6. The Blackout (1997)
A renegade provocateur who always marched to the beat of his own drum, Abel Ferrara was among the earliest American directors to move from celluloid to digital — expertly mining the grainy aesthetic of early DV cameras to visually communicate a sense of paranoia and unease in a way that traditional filmmaking simply could not.
One of his earliest brushes with digital filmmaking is this Lynchian psycho-thriller about a washed-out, alcoholic Hollywood actor (Matthew Modine) leading a life of excess in Miami who keeps barreling deeper into the void while trying to find out exactly what happened to her ex-girlfriend, who had an abortion and hasn’t been returning any of his calls. Things go from bad to worse from that point on, with the film slowly settling into a chilling study of self-denial and paranoia that slips between time frames and points of view to observe the interplay between memory and guilt at a deep, granular level.
7. Charisma (1999)
Although he blew through the 1990s decade with a formidable run of genre masterpieces, Japanese maestro Kiyoshi Kurosawa entered the new millennium as a virtual unknown outside of his homeland and hardcore cinephile circles, which made it hard for his early work to get a fair shake overseas. Western audiences are just beginning to catch up to the director’s remarkable contributions to the thriller genre, mostly through his international breakout “Cure”, a blood-curdling procedural that rightfully earned glowing comparisons to David Fincher and Bong Joon-ho and most recently received a Criterion release.
Enigmatic is certainly one way to describe “Charisma”, another criminally underrated title in Kurosawa’s nineties output that is long overdue for rediscovery and doubles down as a perfect gateway to his particular brand of psychological dread. Still haunted by a botched hostage situation, a disgraced, guilt-ridden cop leaves his job and finds more than he bargained for during his retreat at a secluded mountain forest, home to some weird villagers and a mysterious (and lethally poisonous) tree. What follows is a slow-burner high in style and allegory that takes a while implanting itself on the viewer’s mind, providing no quick answers but plenty for you to chew on after the credits have rolled.
8. Amateur (1994)
Hal Hartley cultivated an offbeat approach to small-scale narratives that instantly established him as a major creative force in the American indie scene throughout the ’90s and continues to appeal to newer generations of moviegoers today. And though rarely associated with the thriller genre, the maverick director put a fresh spin on his usual hallmarks — including an unwavering empathy for neurotic loners and social misfits — with this off-kilter romp involving blackmail, botched murder attempts, sexual hang-ups and cruel twists of fate.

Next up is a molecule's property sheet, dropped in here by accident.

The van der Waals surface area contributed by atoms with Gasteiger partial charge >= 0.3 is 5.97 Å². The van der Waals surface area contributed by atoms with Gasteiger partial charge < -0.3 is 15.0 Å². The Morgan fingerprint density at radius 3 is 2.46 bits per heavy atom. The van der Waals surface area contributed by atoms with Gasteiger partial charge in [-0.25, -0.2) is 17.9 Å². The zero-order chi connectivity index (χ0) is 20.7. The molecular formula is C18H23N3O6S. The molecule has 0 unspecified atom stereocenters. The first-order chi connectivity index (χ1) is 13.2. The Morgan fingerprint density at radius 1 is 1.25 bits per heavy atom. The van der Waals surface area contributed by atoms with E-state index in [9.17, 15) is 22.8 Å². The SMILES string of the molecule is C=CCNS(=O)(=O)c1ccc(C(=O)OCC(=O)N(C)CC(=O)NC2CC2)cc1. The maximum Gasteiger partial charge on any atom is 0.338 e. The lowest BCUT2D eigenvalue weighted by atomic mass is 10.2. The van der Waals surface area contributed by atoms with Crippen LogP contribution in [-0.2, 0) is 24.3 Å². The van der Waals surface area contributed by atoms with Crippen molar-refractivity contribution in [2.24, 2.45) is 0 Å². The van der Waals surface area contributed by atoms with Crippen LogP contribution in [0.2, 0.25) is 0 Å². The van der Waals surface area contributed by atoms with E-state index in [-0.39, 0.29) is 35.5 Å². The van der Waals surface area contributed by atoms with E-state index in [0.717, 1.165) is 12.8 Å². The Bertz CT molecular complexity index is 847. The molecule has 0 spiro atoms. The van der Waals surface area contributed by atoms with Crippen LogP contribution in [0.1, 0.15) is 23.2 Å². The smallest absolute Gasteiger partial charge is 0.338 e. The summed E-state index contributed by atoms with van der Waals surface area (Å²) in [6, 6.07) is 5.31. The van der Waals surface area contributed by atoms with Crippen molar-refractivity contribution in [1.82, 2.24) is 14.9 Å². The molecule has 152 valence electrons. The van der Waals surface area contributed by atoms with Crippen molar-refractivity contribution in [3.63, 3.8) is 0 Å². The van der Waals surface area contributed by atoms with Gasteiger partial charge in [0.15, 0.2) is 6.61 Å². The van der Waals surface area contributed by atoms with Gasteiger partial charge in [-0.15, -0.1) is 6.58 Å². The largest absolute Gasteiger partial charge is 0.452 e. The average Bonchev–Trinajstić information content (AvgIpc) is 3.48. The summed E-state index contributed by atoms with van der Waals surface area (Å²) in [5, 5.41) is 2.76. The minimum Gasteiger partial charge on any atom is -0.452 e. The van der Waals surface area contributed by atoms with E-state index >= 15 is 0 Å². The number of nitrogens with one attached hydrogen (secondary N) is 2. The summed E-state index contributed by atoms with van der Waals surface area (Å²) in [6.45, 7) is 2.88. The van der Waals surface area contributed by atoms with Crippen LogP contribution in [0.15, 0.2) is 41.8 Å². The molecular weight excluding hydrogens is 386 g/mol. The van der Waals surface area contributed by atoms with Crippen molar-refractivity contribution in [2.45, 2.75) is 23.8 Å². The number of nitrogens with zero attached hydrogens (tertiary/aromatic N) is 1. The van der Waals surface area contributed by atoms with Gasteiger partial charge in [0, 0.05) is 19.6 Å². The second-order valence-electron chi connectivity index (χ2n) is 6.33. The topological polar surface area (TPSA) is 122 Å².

“Amateur” finds arthouse icon Isabelle Huppert in top form as a self-proclaimed nymphomaniac who used to be a nun and now earns a dime writing pornographic stories for sleazy mags. All is well and good until she becomes inadvertently drawn into a dangerous conspiracy after befriending a gang of miscreants including an amnesiac with a troubled past (Martin Donovan) and a distraught adult film actress (Elina Löwensohn). More so than any of the other movies on this list, “Amateur” tows the line between deadpan comedy and full-blown farce, but despite the occasionally jarring tonal shifts, Hartley makes sure to give his film that extra oomph by allowing the story to wade into much-darker territory.
9. Labyrinth of Dreams (1997)
This experimental slow burner directed by cinematic punk rebel Gakuryu Ishii has an impossibly irresistible set-up: Tomiko, a wide-eyed young girl from the countryside, dreams of relocating to the city, where she hopes to land her dream job as a bus conductor. Just when the dull repetition of her line of work appears to become unbearable, she falls heads over heels in love with her attractive co-worker (Tadanobu Asano), a fellow bus driver who she also suspects of being a serial killer.
Based on a short story by Kyūsaku Yumeno, “Labyrinth of Dreams” suggests a cross between the atmospheric dread of Shinya Tsukamoto, the oneiric elusiveness of David Lynch and Ishii’s own unmistakable talent to get under the viewer’s skin. The film’s true hallmark, though, is how it eerily recalls a bygone era of Japanese cinema with a black-and-white visual presentation that seems straight out of the 1960s. Although largely unavailable on streaming, you can actually find a decent copy of the film floating around the web, and with a runtime that barely stretches past the 90-minute mark, you can rest assured it will be time well spent.
10. One False Move (1991)
In a just world, “One False Move” would belong among the canonized ’90s classics we revisit every so often, and its success would have turned writer-director Carl Franklin into a mainstay of the American indie film scene mentioned in the same breath as Gus Van Sant or Gregg Araki instead of an anonymous gun-for-hire who peaked early and is now rotting away his career doing Netflix true-crime miniseries. But alas, this stylish and fatalistic neo-western about a simple-minded Arkansas sheriff (Bill Paxton) caught in the crossfire of an ongoing LAPD cross-country manhunt had been neglected for decades before amassing a considerable cult following in recent years.
A heart-stopping study in race relations, power dynamics and bone-deep prejudices still ingrained in America’s social fabric, “One False Move” is the rare case of a film that’s high both on substance and style. Believe it or not, there was a stretch in time from the late-‘80s to the mid-’90s where you couldn’t watch a big Hollywood tentpole without running into Bill Paxton, who collaborated with the likes of James Cameron, Ron Howard, and Sam Raimi. The beloved supporting star delights as a schlub-turned-unlikely hero with an understated performance that sneaks up on you.